No Quorum at FERC may Affect Ability to Consummate Dispositions of Jurisdictional Assets and Issuances of Debt

InsightThe Validity of Substantive Delegation Orders by FERC Staff in the Absence of a Quorum
By Harvey Reiter, John McCaffrey and Tammie Ptacek

At the close of business on Friday, February 3, 2017, the Federal Energy Regulatory Commission (FERC) lost its legal quorum of three members when its former Chair, Norman Bay, resigned his post as a FERC Commissioner. Earlier that same day, while it still had a quorum, FERC issued an order aiming to preserve and expand the authority of its staff to act on important agency functions once the quorum disappeared.1

There's not much risk that many of the functions delegated to the staff in the Feb. 3, 2017 order – such as scheduling conferences, granting time extensions, issuing reports, initiating hearings and investigations – will be brought to a halt or invalidated. That's because they don't involve final substantive decisions. But regulated companies, their customers and lenders face the substantial risk that staff orders to approve dispositions of jurisdictional assets, issuance of debt, pipeline certificate applications, hydroelectric licenses, etc., may later be challenged in the courts.

FERC's delegation order did two things. It delegated certain additional authority to its staff to act when the quorum disappeared – primarily the power to set matters for hearing, conduct investigations and preserve its refund authority. These don't seem too controversial. But it also affirmed that "all pre-existing delegations" would remain in effect. These include the authority, among other things, to approve uncontested hydroelectric licenses and license transfers, applications of power generators for certification as "qualifying facilities," disposition of transmission assets and other jurisdictional assets, issuances of debt, and certain gas pipeline certificates and service abandonments.

More than six years ago, in New Process Steel, L.P. v. NLRB, 560 U.S. 674 (2010), the Supreme Court invalidated over 500 decisions of the National Labor Relations Board (NLRB) on grounds that the agency had acted without a lawful quorum of "three members present." What it did not decide, however, was whether authority delegated to the NLRB's staff when a quorum had been present would be invalid once the quorum ceased to exist. FERC's delegation order relies on several recent courts of appeal decisions involving the NLRB for the proposition that "pre-existing" delegations by an agency to its staff – that is, delegations made when the agency had a quorum – would remain valid. The rulings cited by FERC, however, do not eliminate the risk that FERC jurisdictional entities, as well as their customers and lenders, could face challenges even to uncontested delegation orders.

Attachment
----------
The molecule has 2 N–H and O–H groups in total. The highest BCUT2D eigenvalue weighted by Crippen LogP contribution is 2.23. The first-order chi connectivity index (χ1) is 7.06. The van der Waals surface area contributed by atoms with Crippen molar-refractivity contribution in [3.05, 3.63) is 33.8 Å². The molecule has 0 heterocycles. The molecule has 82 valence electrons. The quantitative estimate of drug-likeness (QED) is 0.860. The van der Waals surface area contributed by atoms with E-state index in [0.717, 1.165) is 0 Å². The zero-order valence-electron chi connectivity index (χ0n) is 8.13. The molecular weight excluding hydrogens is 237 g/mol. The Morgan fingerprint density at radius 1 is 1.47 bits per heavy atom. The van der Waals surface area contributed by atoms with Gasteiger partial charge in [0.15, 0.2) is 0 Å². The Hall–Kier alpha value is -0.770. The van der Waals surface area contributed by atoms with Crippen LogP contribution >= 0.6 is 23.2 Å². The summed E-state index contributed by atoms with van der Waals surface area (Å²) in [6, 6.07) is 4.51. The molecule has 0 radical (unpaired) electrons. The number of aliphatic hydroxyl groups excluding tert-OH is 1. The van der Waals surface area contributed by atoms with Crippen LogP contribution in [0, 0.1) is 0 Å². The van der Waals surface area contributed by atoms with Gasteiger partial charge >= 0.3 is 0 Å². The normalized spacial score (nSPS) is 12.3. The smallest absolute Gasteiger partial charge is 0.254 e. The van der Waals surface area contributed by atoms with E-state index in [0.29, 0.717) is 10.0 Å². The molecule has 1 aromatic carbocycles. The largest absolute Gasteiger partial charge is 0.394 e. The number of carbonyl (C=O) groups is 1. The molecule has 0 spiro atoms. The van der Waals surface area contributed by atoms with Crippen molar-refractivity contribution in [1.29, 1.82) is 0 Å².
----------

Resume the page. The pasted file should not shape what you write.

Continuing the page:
Here's why. What made the delegated actions of the NLRB staff statutorily kosher was that they were not the final word: that is, NLRB Regional Directors could act in the absence of a quorum because their actions were "subject to eventual review by the Board." SSC Mystic Operating Co., LLC v. NLRB, 801 F.3d 302, 308 (D.C. Cir. 2015). See also Hospital of Barstow, Inc. v. NLRB, 820 F.3d 440, 441 (D.C. Cir. 2016); Advanced Disposal Services East, Inc. v. NLRB, 820 F.3d 592, 602 (3d Cir. 2016). At least one court of appeals judge would have found that even the possibility of eventual ratification by the agency after it again had a quorum would not be enough: The Regional Director's authority to act, he reasoned, "ceased the moment the [NLRB]'s membership dropped below its quorum requirement of three members." SSC Mystic, supra, Sentelle dissenting. The differing statutory bases cited by the agencies to support their delegation orders also present a risk that a court could reach a different outcome in a case involving delegated action by FERC staff. Both FERC and NLRB regulations provide parties with the ability to appeal delegated staff action to the respective agencies. But FERC relies on its general authority to carry out the purposes of the Federal Power and Natural Gas Acts, while the NLRB relies on express statutory authority to delegate certain functions to its staff.

So what does all of this mean for the energy industry, consumers and lenders? Companies proposing to acquire or dispose of jurisdictional assets, to issue certain debt instruments, to obtain or transfer hydroelectric licenses or to obtain gas pipeline certificates will often ask counsel for assurances, and in financing transactions lenders often require formal opinions, that agency action gives them the authority they seek and is valid and in full force and effect. Customers consenting to these applications may want similar assurances, before giving their assent. But given the risk that a delegated order granting the requested authorizations could be challenged as invalid if issued while a quorum was missing, the ability of counsel to give such assurances or issue required opinions may be in question. As long as the underlying Feb. 3, 2017 delegation order is subject to challenge, this issue remains unresolved. 

1 Agency Operations in the Absence of a Quorum, 158 FERC ¶ 61,135 (Feb. 3, 2017)

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